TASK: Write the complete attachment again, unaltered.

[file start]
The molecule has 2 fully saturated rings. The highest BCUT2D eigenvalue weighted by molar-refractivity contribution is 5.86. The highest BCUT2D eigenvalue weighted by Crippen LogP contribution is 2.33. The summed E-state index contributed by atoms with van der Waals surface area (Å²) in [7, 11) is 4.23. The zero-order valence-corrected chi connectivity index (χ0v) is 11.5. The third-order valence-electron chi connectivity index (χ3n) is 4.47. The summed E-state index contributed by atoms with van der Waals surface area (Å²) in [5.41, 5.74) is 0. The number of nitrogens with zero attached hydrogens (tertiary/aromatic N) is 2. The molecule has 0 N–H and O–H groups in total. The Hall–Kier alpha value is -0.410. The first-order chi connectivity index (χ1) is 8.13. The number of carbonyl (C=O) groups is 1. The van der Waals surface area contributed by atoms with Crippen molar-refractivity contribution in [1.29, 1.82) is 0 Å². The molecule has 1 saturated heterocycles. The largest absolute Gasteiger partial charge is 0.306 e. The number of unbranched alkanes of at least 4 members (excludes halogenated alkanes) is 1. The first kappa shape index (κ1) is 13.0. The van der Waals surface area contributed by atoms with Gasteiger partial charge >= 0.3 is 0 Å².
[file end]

The molecule has 2 fully saturated rings. The highest BCUT2D eigenvalue weighted by molar-refractivity contribution is 5.86. The highest BCUT2D eigenvalue weighted by Crippen LogP contribution is 2.33. The summed E-state index contributed by atoms with van der Waals surface area (Å²) in [7, 11) is 4.23. The zero-order valence-corrected chi connectivity index (χ0v) is 11.5. The third-order valence-electron chi connectivity index (χ3n) is 4.47. The summed E-state index contributed by atoms with van der Waals surface area (Å²) in [5.41, 5.74) is 0. The number of nitrogens with zero attached hydrogens (tertiary/aromatic N) is 2. The molecule has 0 N–H and O–H groups in total. The Hall–Kier alpha value is -0.410. The first-order chi connectivity index (χ1) is 8.13. The number of carbonyl (C=O) groups is 1. The van der Waals surface area contributed by atoms with Crippen molar-refractivity contribution in [1.29, 1.82) is 0 Å². The molecule has 1 saturated heterocycles. The largest absolute Gasteiger partial charge is 0.306 e. The number of unbranched alkanes of at least 4 members (excludes halogenated alkanes) is 1. The first kappa shape index (κ1) is 13.0. The van der Waals surface area contributed by atoms with Gasteiger partial charge >= 0.3 is 0 Å².